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Sheol, Hades...Hell?

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posted on Jul, 6 2005 @ 07:46 AM

Hell, as it exists in the Western popular imagination, has its origins in Hellenized Christianity. Judaism, at least initially, believed in Sheol, a shadowy existence to which all were sent indiscriminately. Sheol may have been little more than a poetic metaphor for death, not really an afterlife at all: see for example Sirach. However, by the third to second century before the common era the idea had grown to encompass a far more complex concept.

The Hebrew Sheol was translated in the Septuagint as 'Hades', the name for the underworld in Greek mythology and is still considered to be distinct from "Hell" by Eastern Orthodox Christians.


This source states that the present-day Hell came from Greek mythology; however, the Israelites came in contact with the Egyptian culture way before they were exposed to Greek belief.

It makes sense to me that the Hell many Christians believe in today could possibly be derived from an Egyptian hell-like afterlife. The Israelites were slaves in Egypt and naturally would have been exposed to the Egyptian culture and religion. It does not surprise me that they may have adopted some beliefs from the ancient empire.

Egyptians believed in a place called Osiris, where a person, when he died, would enter into a great hall of judgement, called Duat. If his life was viewed favorable, he would be sent to Osiris, the heavenly underworld. But if not, the demon Ammit ate the person's heart and left him to remain in Duat.

I don't know much about mythology, much less Egyptian mythology. My facts are probably wrong. But I'd like to know what you think about this.

When did Sheol and Hades of the Old Testament Israelite belief of the place of the dead become the Christian-like Hell that it is today? There are not many references to this Hell in the Old Testament, and it seems to me as if it is a creation of the New. And Sheol and Hades were for every single deceased person; there was no heaven for the "righteous" in the OT. If then this is true, when did heaven develop, as well?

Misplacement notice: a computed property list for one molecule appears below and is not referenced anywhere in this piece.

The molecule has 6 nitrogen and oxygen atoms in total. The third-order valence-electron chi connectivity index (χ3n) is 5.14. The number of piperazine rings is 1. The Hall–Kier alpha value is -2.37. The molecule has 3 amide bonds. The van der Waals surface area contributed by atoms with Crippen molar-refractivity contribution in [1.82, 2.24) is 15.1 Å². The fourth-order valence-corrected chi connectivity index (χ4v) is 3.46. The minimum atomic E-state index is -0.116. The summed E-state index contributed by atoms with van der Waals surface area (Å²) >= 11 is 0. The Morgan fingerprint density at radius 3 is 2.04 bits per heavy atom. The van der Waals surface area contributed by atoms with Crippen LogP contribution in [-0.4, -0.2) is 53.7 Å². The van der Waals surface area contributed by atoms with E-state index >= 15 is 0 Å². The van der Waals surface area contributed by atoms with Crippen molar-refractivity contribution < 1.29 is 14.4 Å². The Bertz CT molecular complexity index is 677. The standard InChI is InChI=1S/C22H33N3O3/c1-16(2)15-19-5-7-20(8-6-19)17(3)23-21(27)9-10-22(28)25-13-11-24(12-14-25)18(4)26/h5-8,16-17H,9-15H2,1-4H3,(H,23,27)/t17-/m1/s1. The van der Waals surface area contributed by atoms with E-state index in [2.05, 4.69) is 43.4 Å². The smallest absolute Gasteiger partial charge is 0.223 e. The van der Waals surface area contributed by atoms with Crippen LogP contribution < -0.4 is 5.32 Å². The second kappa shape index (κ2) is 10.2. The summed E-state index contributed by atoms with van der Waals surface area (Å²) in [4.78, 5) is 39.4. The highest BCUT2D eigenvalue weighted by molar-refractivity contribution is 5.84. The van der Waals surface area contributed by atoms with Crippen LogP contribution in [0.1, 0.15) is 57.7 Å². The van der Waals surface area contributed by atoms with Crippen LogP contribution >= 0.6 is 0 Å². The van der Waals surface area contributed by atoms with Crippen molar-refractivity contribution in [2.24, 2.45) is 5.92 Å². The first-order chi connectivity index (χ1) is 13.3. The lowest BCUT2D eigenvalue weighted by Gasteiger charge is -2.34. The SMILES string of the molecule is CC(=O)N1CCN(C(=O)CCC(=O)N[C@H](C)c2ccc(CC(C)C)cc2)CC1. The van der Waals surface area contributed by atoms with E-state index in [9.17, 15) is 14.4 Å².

Another source I found interesting, though I doubt its credibility.
Has this topic already been discussed? If so, I apologize.

posted on Jul, 7 2005 @ 12:45 AM
Missing a few original words. There is the Hebrew Sheol, which is a best defined as a place where the dead bodies go. Mainly metephorical, but sheol was translated in the Septuagent as the greek word "Hades"

There is also Gehenna which was in a valley and a burning landfill near jeruselam (Now it is a park) and often was used to symbolise the suffering taht would occur when you died, that is often translated into the Greek Hell.

But the question really should be asked.. did the egyptions barrow from the Hebrews? or did the Hebrews barrow from the Egyptions? No one knows, but there is many simularities. Concidering that the Hebrews probly relied on an oral tradition, or tribal scrolls. while the Egpytions could change thier religion upon the death of thier God-king

Since anceint hebrew script is not pictographic I would think that the Egyptions might have barrowed some oral history from the Hebrews

Anceint egyption scholars would probly have a much better idea then you or I

[edit on 7/7/2005 by Jehosephat]

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